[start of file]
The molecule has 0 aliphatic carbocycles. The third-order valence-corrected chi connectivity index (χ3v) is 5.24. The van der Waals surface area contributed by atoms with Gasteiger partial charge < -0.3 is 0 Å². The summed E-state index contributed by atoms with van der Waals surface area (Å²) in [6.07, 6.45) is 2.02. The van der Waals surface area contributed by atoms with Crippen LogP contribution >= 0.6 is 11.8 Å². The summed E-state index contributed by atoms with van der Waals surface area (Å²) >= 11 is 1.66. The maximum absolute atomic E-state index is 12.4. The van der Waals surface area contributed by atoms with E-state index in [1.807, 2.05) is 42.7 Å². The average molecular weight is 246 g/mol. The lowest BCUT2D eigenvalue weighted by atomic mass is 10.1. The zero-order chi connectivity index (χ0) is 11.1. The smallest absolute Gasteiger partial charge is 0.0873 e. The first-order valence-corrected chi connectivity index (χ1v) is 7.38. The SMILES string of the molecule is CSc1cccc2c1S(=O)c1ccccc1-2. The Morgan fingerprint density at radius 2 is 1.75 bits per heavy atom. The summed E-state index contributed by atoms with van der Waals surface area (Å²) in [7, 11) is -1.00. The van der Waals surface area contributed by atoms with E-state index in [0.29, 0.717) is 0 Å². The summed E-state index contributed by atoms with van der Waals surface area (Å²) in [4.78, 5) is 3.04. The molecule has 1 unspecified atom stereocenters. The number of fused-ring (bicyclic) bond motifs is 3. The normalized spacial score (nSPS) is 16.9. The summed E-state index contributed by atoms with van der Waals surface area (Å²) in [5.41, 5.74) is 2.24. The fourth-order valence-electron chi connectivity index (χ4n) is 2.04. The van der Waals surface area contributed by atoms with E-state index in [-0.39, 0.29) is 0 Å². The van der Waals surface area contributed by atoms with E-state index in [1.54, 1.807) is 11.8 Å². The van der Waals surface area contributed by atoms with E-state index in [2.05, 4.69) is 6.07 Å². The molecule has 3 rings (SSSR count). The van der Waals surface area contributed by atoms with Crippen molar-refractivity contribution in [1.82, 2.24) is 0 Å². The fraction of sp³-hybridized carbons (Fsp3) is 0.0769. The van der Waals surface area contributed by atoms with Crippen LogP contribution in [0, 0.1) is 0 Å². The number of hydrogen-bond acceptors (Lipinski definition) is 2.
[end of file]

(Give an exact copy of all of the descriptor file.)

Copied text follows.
The molecule has 0 aliphatic carbocycles. The third-order valence-corrected chi connectivity index (χ3v) is 5.24. The van der Waals surface area contributed by atoms with Gasteiger partial charge < -0.3 is 0 Å². The summed E-state index contributed by atoms with van der Waals surface area (Å²) in [6.07, 6.45) is 2.02. The van der Waals surface area contributed by atoms with Crippen LogP contribution >= 0.6 is 11.8 Å². The summed E-state index contributed by atoms with van der Waals surface area (Å²) >= 11 is 1.66. The maximum absolute atomic E-state index is 12.4. The van der Waals surface area contributed by atoms with E-state index in [1.807, 2.05) is 42.7 Å². The average molecular weight is 246 g/mol. The lowest BCUT2D eigenvalue weighted by atomic mass is 10.1. The zero-order chi connectivity index (χ0) is 11.1. The smallest absolute Gasteiger partial charge is 0.0873 e. The first-order valence-corrected chi connectivity index (χ1v) is 7.38. The SMILES string of the molecule is CSc1cccc2c1S(=O)c1ccccc1-2. The Morgan fingerprint density at radius 2 is 1.75 bits per heavy atom. The summed E-state index contributed by atoms with van der Waals surface area (Å²) in [7, 11) is -1.00. The van der Waals surface area contributed by atoms with E-state index in [0.29, 0.717) is 0 Å². The summed E-state index contributed by atoms with van der Waals surface area (Å²) in [4.78, 5) is 3.04. The molecule has 1 unspecified atom stereocenters. The number of fused-ring (bicyclic) bond motifs is 3. The normalized spacial score (nSPS) is 16.9. The summed E-state index contributed by atoms with van der Waals surface area (Å²) in [5.41, 5.74) is 2.24. The fourth-order valence-electron chi connectivity index (χ4n) is 2.04. The van der Waals surface area contributed by atoms with E-state index in [-0.39, 0.29) is 0 Å². The van der Waals surface area contributed by atoms with E-state index in [1.54, 1.807) is 11.8 Å². The van der Waals surface area contributed by atoms with E-state index in [2.05, 4.69) is 6.07 Å². The molecule has 3 rings (SSSR count). The van der Waals surface area contributed by atoms with Crippen molar-refractivity contribution in [1.82, 2.24) is 0 Å². The fraction of sp³-hybridized carbons (Fsp3) is 0.0769. The van der Waals surface area contributed by atoms with Crippen LogP contribution in [0, 0.1) is 0 Å². The number of hydrogen-bond acceptors (Lipinski definition) is 2.